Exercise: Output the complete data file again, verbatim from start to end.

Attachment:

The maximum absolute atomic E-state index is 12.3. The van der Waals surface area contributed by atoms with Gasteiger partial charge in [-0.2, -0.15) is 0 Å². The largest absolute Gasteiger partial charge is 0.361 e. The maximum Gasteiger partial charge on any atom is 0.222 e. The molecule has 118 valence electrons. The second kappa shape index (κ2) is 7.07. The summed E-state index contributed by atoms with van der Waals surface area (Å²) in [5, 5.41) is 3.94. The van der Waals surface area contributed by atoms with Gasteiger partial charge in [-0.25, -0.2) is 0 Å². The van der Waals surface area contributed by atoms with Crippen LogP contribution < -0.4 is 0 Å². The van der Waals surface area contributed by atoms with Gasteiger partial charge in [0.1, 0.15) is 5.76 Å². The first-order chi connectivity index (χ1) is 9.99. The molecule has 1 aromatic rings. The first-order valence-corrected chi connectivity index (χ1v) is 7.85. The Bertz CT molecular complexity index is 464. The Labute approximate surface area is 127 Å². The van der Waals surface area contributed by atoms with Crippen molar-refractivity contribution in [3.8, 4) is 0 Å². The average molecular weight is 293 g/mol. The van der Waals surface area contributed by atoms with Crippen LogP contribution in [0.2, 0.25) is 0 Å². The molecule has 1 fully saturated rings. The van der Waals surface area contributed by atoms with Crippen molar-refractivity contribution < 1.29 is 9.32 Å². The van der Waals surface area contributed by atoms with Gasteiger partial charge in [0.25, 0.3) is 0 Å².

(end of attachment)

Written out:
The maximum absolute atomic E-state index is 12.3. The van der Waals surface area contributed by atoms with Gasteiger partial charge in [-0.2, -0.15) is 0 Å². The largest absolute Gasteiger partial charge is 0.361 e. The maximum Gasteiger partial charge on any atom is 0.222 e. The molecule has 118 valence electrons. The second kappa shape index (κ2) is 7.07. The summed E-state index contributed by atoms with van der Waals surface area (Å²) in [5, 5.41) is 3.94. The van der Waals surface area contributed by atoms with Gasteiger partial charge in [-0.25, -0.2) is 0 Å². The van der Waals surface area contributed by atoms with Crippen LogP contribution < -0.4 is 0 Å². The van der Waals surface area contributed by atoms with Gasteiger partial charge in [0.1, 0.15) is 5.76 Å². The first-order chi connectivity index (χ1) is 9.99. The molecule has 1 aromatic rings. The first-order valence-corrected chi connectivity index (χ1v) is 7.85. The Bertz CT molecular complexity index is 464. The Labute approximate surface area is 127 Å². The van der Waals surface area contributed by atoms with Crippen molar-refractivity contribution in [3.8, 4) is 0 Å². The average molecular weight is 293 g/mol. The van der Waals surface area contributed by atoms with Crippen LogP contribution in [0.2, 0.25) is 0 Å². The molecule has 1 fully saturated rings. The van der Waals surface area contributed by atoms with Crippen molar-refractivity contribution < 1.29 is 9.32 Å². The van der Waals surface area contributed by atoms with Gasteiger partial charge in [0.25, 0.3) is 0 Å².